It’s been a couple days of tinkering already and I cannot seem to
find a way to do permissions within Absinthe that fully satisfies me.
I am essentially looking for a mechanism that handles roles and future
user-specific permissions the simplest way possible. At first I figured a
middleware would be the way to go, because one may grab the query
or mutation’s name directly from the passed resolution struct and work
from there - so basically grab the user previously stored within the context
and perform whatever checks both with the action name and the user struct.
Now, that would indeed do the trick but that is not quite a clean solution.
The reason being we only work with an action name and a user struct, as
well as possibly the arguments that were passed in from the resolution, and
therefore we’d pretty much end up having a single centralized module needing a
per-action specific definition to delegate pertinent permission checks to elsewhere.
Let me also include that the reason I am looking for a solution within the lines of
the above is because I would rather not do permission checks directly within the
resolving functions. Mainly because of readability concerns and code repetition.
Another concern to discuss would be resource fetching. In a regular phoenix setup one
could set-up their own plug that fetches a resource from an Ecto schema of sorts before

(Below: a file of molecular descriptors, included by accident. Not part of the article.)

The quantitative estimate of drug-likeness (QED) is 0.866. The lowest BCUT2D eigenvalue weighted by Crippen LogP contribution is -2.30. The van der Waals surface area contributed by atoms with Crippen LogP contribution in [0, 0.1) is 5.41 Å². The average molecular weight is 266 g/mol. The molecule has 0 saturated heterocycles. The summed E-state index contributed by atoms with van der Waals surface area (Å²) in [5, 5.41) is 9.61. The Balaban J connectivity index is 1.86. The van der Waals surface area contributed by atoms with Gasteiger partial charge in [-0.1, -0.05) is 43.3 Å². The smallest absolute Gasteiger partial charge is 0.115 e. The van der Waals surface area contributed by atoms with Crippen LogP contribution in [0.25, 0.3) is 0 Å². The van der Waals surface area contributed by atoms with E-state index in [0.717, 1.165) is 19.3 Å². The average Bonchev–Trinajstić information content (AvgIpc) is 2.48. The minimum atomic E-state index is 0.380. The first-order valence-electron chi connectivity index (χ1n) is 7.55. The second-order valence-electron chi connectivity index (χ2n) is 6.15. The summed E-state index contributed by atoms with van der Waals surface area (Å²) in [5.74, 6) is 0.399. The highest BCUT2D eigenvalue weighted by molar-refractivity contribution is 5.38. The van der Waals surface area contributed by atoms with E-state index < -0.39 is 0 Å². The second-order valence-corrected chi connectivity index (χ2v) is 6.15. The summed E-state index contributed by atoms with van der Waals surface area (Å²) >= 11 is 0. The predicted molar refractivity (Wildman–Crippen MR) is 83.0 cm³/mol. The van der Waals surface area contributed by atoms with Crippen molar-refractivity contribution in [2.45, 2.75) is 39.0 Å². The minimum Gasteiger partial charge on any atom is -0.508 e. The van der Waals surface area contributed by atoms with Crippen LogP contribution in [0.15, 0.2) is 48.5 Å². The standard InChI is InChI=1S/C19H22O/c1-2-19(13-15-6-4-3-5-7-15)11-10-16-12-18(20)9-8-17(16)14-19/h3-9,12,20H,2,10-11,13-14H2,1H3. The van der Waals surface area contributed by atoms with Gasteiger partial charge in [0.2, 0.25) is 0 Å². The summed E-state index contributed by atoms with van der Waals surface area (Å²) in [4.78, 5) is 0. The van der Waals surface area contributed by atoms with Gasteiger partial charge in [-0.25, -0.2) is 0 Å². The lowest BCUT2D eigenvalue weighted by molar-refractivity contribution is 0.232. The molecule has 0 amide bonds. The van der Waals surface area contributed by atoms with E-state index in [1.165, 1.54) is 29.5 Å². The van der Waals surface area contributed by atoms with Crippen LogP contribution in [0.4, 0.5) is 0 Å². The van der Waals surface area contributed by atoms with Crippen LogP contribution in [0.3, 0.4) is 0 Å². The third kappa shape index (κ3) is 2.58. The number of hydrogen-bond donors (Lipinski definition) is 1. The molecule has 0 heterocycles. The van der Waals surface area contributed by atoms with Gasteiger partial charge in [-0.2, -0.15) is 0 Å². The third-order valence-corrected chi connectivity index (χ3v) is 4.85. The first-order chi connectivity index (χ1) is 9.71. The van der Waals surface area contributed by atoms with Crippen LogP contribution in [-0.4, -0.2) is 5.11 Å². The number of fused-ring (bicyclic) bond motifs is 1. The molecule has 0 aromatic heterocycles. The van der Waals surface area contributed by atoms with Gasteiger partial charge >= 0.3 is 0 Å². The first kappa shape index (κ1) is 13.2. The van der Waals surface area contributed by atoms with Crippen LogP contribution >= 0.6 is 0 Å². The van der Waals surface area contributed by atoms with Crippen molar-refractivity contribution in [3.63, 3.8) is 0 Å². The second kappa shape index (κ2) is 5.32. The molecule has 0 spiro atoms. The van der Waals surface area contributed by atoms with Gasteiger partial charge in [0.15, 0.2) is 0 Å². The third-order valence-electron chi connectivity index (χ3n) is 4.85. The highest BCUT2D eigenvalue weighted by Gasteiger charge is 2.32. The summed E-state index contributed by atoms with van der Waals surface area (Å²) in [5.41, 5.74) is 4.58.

even reaching the controller’s function and then have a second plug right after that does
permission checks taking into account all the resources fetched prior. Ideally, one could
want to mimic this behaviour within Absinthe. For which an obvious solution would be to
call the resolving function manually, of course only in case of queries, and then in case of
a successful return pass the returned object down to the permission checks to determine
whether the resolution result should be set to an error or the actual successful response.
Of course when doing this we would ideally want to process all middlewares that go before
resolution, because otherwise we’d be losing the functionality provided by other middlewares.
And this is bad, real bad in fact. Because we would be recreating internal behaviour manually.
So to wrap up… I would love to hear how others have tackled these things to hopefully untangle.